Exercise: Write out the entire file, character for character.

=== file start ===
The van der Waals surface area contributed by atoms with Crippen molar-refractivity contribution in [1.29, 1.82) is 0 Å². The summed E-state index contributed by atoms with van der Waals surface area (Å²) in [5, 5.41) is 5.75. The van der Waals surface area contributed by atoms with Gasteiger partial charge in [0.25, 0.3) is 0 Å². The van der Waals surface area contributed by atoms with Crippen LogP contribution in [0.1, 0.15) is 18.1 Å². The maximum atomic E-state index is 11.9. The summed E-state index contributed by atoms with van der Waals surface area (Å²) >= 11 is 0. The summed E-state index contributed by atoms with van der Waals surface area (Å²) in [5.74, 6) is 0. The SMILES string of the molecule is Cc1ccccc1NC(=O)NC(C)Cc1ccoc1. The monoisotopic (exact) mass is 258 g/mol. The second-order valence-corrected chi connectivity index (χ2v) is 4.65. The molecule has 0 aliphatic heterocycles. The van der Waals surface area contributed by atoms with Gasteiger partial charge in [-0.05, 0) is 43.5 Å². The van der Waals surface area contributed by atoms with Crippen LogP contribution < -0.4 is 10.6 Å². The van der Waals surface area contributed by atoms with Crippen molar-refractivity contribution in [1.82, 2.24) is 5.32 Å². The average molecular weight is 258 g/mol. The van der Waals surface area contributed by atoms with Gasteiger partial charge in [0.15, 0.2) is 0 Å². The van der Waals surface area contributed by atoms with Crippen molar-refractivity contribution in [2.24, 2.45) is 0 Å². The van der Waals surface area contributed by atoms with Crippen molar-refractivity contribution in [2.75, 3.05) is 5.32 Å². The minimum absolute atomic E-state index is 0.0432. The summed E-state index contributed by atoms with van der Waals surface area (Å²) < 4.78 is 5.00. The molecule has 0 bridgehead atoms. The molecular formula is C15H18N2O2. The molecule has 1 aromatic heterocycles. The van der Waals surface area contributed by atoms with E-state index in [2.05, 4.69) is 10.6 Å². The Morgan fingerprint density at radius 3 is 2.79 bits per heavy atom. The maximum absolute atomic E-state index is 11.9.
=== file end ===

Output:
The van der Waals surface area contributed by atoms with Crippen molar-refractivity contribution in [1.29, 1.82) is 0 Å². The summed E-state index contributed by atoms with van der Waals surface area (Å²) in [5, 5.41) is 5.75. The van der Waals surface area contributed by atoms with Gasteiger partial charge in [0.25, 0.3) is 0 Å². The van der Waals surface area contributed by atoms with Crippen LogP contribution in [0.1, 0.15) is 18.1 Å². The maximum atomic E-state index is 11.9. The summed E-state index contributed by atoms with van der Waals surface area (Å²) >= 11 is 0. The summed E-state index contributed by atoms with van der Waals surface area (Å²) in [5.74, 6) is 0. The SMILES string of the molecule is Cc1ccccc1NC(=O)NC(C)Cc1ccoc1. The monoisotopic (exact) mass is 258 g/mol. The second-order valence-corrected chi connectivity index (χ2v) is 4.65. The molecule has 0 aliphatic heterocycles. The van der Waals surface area contributed by atoms with Gasteiger partial charge in [-0.05, 0) is 43.5 Å². The van der Waals surface area contributed by atoms with Crippen LogP contribution < -0.4 is 10.6 Å². The van der Waals surface area contributed by atoms with Crippen molar-refractivity contribution in [1.82, 2.24) is 5.32 Å². The average molecular weight is 258 g/mol. The van der Waals surface area contributed by atoms with Gasteiger partial charge in [0.15, 0.2) is 0 Å². The van der Waals surface area contributed by atoms with Crippen molar-refractivity contribution in [2.24, 2.45) is 0 Å². The van der Waals surface area contributed by atoms with Crippen molar-refractivity contribution in [2.75, 3.05) is 5.32 Å². The minimum absolute atomic E-state index is 0.0432. The summed E-state index contributed by atoms with van der Waals surface area (Å²) < 4.78 is 5.00. The molecule has 0 bridgehead atoms. The molecular formula is C15H18N2O2. The molecule has 1 aromatic heterocycles. The van der Waals surface area contributed by atoms with E-state index in [2.05, 4.69) is 10.6 Å². The Morgan fingerprint density at radius 3 is 2.79 bits per heavy atom. The maximum absolute atomic E-state index is 11.9.